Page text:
Priced higher than a conventional vehicle
Still produces fossil fuel emissions
No federal hybrid-car tax deductions
Plug-in hybrid vehicles
Plug-in hybrid vehicles (PHEVs) differ from hybrids because you can charge the battery by plugging it into an outside power source. Since PHEVs are equipped with larger battery packs, they can drive on electricity alone, usually a commuter-friendly 20 to 35 miles.
Drivers who rely solely on the ICE or regenerative braking system to charge the battery achieve fuel efficiency comparable to a hybrid vehicle. However, drivers who consistently charge the battery with an external power source can make short trips using electricity alone.
If you forget to plug your car in for the night or need to go on a longer road trip, there’s no risk of being stranded due to lack of charge because you still have an engine as your primary power source.
Offers lower fuel costs
A 20 to 35 mile daily commute may be fully electric
May be eligible for a tax break
Costs more than conventional and hybrid vehicles
An at-home fast charger may be pricey
Most electric vehicles (EVs) on the market today can travel over 200 miles when fully charged, which is still about 100 miles less than what you’ll get on a tank of gas. Car makers continue to improve range, however, and EVs boast several advantages over hybrids and PHEVs.
Mainly, your long-term car ownership costs are drastically reduced. Electricity is much cheaper than gas and, without an engine, EVs have far fewer parts to maintain or repair. In addition, EVs can take your breath away with instant acceleration, are quieter than their gasoline-powered counterparts, have more storage under the hood and, with no tailpipe emissions, they’re the most eco-friendly of the bunch.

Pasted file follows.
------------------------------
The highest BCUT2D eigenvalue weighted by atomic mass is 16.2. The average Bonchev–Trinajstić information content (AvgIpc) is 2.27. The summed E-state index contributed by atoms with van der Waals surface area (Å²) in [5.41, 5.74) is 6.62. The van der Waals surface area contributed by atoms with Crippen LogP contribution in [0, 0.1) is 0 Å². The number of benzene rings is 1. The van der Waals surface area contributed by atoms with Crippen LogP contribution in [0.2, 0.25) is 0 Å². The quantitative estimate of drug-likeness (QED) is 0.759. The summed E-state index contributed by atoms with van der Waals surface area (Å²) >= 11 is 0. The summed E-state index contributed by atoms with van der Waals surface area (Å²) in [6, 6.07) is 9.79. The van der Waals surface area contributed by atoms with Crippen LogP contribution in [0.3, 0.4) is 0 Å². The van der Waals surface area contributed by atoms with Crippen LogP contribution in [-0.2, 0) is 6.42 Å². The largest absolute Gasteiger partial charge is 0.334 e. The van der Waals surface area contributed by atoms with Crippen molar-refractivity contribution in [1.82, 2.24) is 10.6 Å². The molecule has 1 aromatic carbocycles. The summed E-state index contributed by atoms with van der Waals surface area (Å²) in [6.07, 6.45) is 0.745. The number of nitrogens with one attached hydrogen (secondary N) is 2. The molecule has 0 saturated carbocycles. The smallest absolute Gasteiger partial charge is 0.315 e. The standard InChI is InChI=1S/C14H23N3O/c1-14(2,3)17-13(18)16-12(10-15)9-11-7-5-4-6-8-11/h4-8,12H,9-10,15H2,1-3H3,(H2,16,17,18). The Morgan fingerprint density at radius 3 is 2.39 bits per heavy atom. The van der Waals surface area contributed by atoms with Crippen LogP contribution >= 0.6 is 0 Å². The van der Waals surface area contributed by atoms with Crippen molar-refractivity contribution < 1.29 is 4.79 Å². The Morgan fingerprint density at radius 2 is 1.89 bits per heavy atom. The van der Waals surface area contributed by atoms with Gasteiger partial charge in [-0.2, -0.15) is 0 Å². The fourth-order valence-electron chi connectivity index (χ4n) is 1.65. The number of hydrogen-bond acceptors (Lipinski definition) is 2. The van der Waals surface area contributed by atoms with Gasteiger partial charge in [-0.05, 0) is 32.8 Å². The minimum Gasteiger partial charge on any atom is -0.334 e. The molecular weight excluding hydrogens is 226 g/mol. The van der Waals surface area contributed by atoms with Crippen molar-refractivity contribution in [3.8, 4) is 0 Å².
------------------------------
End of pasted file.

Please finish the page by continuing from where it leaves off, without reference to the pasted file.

Keep in mind that some states are better than others at embracing EVs. You’ll find great tax credits and plenty of charging stations in some states, but few financial incentives or charging stations in others. If you’re in the market for an electric vehicle, read more about how much a Tesla costs.
Lower cost to charge and maintain
Quick and quiet acceleration
No tailpipe emissions
May save money with tax incentives
Higher price tag
Fewer EV charging stations than gas stations
Takes time to charge
Extreme temperatures can reduce driving range
Electric vehicle vs. hybrid vs. plug-in hybrid: Which is right for you?
When shopping for an eco-friendly vehicle, choosing the right one often depends on your driving habits and comfort level.
Shoppers looking for a more affordable vehicle with above-average fuel efficiency may find that a regular hybrid fits the bill. You don’t have to charge them up to drive them and the partial use of the electric motors make them environmentally friendlier than a conventional car.
For an increased price, plug-in hybrids offer the most flexibility. You can go gas-free on shorter drives and still fuel up for longer ones.
With zero tailpipe emissions, electric vehicles are certainly the most eco-friendly option. They have higher price tags than conventional and hybrid cars but you’ll most likely save money in the long term. There are also huge projects underway to increase the number of charging stations across the nation.